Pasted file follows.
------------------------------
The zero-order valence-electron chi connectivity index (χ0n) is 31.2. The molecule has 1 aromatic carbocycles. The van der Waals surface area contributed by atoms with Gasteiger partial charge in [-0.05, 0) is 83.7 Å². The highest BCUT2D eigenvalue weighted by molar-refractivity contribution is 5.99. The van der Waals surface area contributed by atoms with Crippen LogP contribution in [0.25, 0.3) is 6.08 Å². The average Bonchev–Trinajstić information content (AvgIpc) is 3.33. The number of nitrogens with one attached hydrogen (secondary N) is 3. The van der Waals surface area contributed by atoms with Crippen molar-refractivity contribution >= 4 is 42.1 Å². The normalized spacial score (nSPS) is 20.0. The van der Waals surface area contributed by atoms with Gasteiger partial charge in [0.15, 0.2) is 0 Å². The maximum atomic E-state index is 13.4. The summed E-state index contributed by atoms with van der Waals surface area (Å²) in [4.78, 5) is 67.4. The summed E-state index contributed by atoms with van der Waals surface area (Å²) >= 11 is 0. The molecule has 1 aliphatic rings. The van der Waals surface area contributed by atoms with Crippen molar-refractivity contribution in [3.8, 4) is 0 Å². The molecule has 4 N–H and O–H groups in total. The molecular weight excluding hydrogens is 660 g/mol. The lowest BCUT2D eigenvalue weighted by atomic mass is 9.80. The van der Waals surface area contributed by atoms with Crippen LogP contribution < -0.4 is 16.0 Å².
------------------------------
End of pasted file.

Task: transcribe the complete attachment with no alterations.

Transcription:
The zero-order valence-electron chi connectivity index (χ0n) is 31.2. The molecule has 1 aromatic carbocycles. The van der Waals surface area contributed by atoms with Gasteiger partial charge in [-0.05, 0) is 83.7 Å². The highest BCUT2D eigenvalue weighted by molar-refractivity contribution is 5.99. The van der Waals surface area contributed by atoms with Crippen LogP contribution in [0.25, 0.3) is 6.08 Å². The average Bonchev–Trinajstić information content (AvgIpc) is 3.33. The number of nitrogens with one attached hydrogen (secondary N) is 3. The van der Waals surface area contributed by atoms with Crippen molar-refractivity contribution >= 4 is 42.1 Å². The normalized spacial score (nSPS) is 20.0. The van der Waals surface area contributed by atoms with Gasteiger partial charge in [0.15, 0.2) is 0 Å². The maximum atomic E-state index is 13.4. The summed E-state index contributed by atoms with van der Waals surface area (Å²) in [4.78, 5) is 67.4. The summed E-state index contributed by atoms with van der Waals surface area (Å²) >= 11 is 0. The molecule has 1 aliphatic rings. The van der Waals surface area contributed by atoms with Crippen molar-refractivity contribution in [3.8, 4) is 0 Å². The molecule has 4 N–H and O–H groups in total. The molecular weight excluding hydrogens is 660 g/mol. The lowest BCUT2D eigenvalue weighted by atomic mass is 9.80. The van der Waals surface area contributed by atoms with Crippen LogP contribution < -0.4 is 16.0 Å².